Uses This

A collection of nerdy interviews asking people from all walks of life what they use to get the job done.

A picture of John MacFarlane

John MacFarlane

Philosophy professor, developer (pandoc, gitit)

Posted in developer, linux, mac, professor

Who are you, and what do you do?

I'm a philosophy professor at UC Berkeley. I'm also a hobbyist programmer with several open-source projects, most prominently pandoc, which converts between many different text markup formats, and gitit, a wiki that uses git, darcs, or mercurial as a file store and pandoc for markup conversion.

What hardware do you use?

At work I use a six-year old Thinkpad T60p, which I refreshed last year by maxing out the RAM and replacing the hard drive with a solid-state drive. For ergonomics I have the laptop opened almost 180 degrees and propped up on a 3M LX550 Vertical Notebook Riser, so I'm looking directly at its beautiful 1600x1200 15" matte screen. I don't like mice, so I use an external ThinkPad USB keyboard with TrackPoint.

At home (and on the road) I use a 13" MacBook Pro. I have a standing desk, an Ikea Utby bar table. To get the screen up to eye level, I put the MacBook on a laptop stand sitting on top of a couple of large books. I use an Apple wireless keyboard and a Magic Trackpad.

I also have a Linode VPS that I use for my website and a few web applications.

And what software?

I use Debian Squeeze with xmonad at work and OS X Lion at home. No matter which OS I'm using, I spend most of my time in a terminal, a web browser (usually Chrome), or a PDF viewer. I do all of my writing and programming with Vim in a terminal. I use Emacs for just a few things -- browsing compressed archives, for example, and maintaining a todo list with org-mode. Evil-mode makes Emacs bearable.

I use pandoc's extended markdown for lecture notes, letters, slide presentations, handouts, and short articles. For books and more complex documents, I use LaTeX.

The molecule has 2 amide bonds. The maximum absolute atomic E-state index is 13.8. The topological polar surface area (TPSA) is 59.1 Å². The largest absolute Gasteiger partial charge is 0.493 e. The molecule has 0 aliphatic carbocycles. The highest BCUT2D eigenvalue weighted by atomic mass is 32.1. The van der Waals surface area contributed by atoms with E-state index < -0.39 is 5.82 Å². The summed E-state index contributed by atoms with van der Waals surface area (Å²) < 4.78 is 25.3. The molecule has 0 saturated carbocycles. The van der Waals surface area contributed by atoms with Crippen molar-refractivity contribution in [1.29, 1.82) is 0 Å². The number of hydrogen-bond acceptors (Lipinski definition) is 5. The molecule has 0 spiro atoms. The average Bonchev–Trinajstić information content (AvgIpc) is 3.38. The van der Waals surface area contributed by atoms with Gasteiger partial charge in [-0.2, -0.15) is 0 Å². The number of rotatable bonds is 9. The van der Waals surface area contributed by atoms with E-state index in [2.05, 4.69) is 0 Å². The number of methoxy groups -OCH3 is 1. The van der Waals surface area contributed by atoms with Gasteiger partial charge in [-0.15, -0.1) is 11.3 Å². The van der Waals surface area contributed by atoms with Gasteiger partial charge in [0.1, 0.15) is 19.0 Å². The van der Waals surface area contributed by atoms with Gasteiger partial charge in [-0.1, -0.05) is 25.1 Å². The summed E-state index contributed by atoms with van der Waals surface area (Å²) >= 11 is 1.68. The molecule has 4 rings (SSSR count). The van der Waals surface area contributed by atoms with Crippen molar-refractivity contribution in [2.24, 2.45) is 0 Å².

I use Makefiles and git just about everywhere, for code, websites, courses, and academic writing. Almost all of my open-source code is on github.

For email, I use mutt. It's slightly inconvenient for attachments and multimedia content, but for text-based emails it is incredibly fast and efficient. I use notmuch to index my mail so I can do full-text search, and procmail to sort incoming mail into folders.

To keep track of my schedule, I use Google calendar.

To manage my personal website and a few other websites I control, I use yst, a static site generator of my own design. yst takes data from YAML and CSV text files and creates web pages using nested string templates. My CV and my website are generated from the same data files, using different templates, so I don't have to enter things twice.

Most of the programming I do is in Haskell (though I also have projects in Ruby, C, and Lua). I use the GHC compiler with the Cabal build system. I would like to think that the time I've spent developing tools to make writing more efficient has been repaid by the time I've saved using these tools, but I'm pretty sure it hasn't.

I back up all of my important data remotely. At work, I use a script wrapping duplicity to do incremental encrypted backups to S3 buckets. At home on the Mac, I use a nice program called Arq, which also backs up to S3. It is not open-source, but all of the data is stored on your own S3 buckets, and there is an open-source program for retrieving it, so you aren't locked in.

I have recently started using Mendeley to manage my collection of academic books and papers. All of the papers I need to consult are stored in the cloud, so I can access them from any of my computers, and even from my iPhone. Before finding Mendeley, I used a home-made program to do the same thing, but Mendeley is better and worth the slightly higher cost.

What would be your dream setup?

I'd love to travel with a Linux laptop about the size of the MacBook Air, with 7+ hours battery life, and high reliability going in and out of sleep and attaching to wireless networks and external displays. (When I've traveled with Linux laptops before, I've spent far too much time getting these things to work; the Mac does them with no friction.) As a second choice, I'd take something like xmonad for OS X.

Though I love laptops, they cause one to hunch over, which is bad ergonomically. It would be great to have a laptop where the screen and keyboard could come apart, so the screen could be placed up high, directly in front of the eyes.

I also dream about a modern replacement for LaTeX designed from the ground up to target multiple output formats (at least PDF, HTML, EPUB).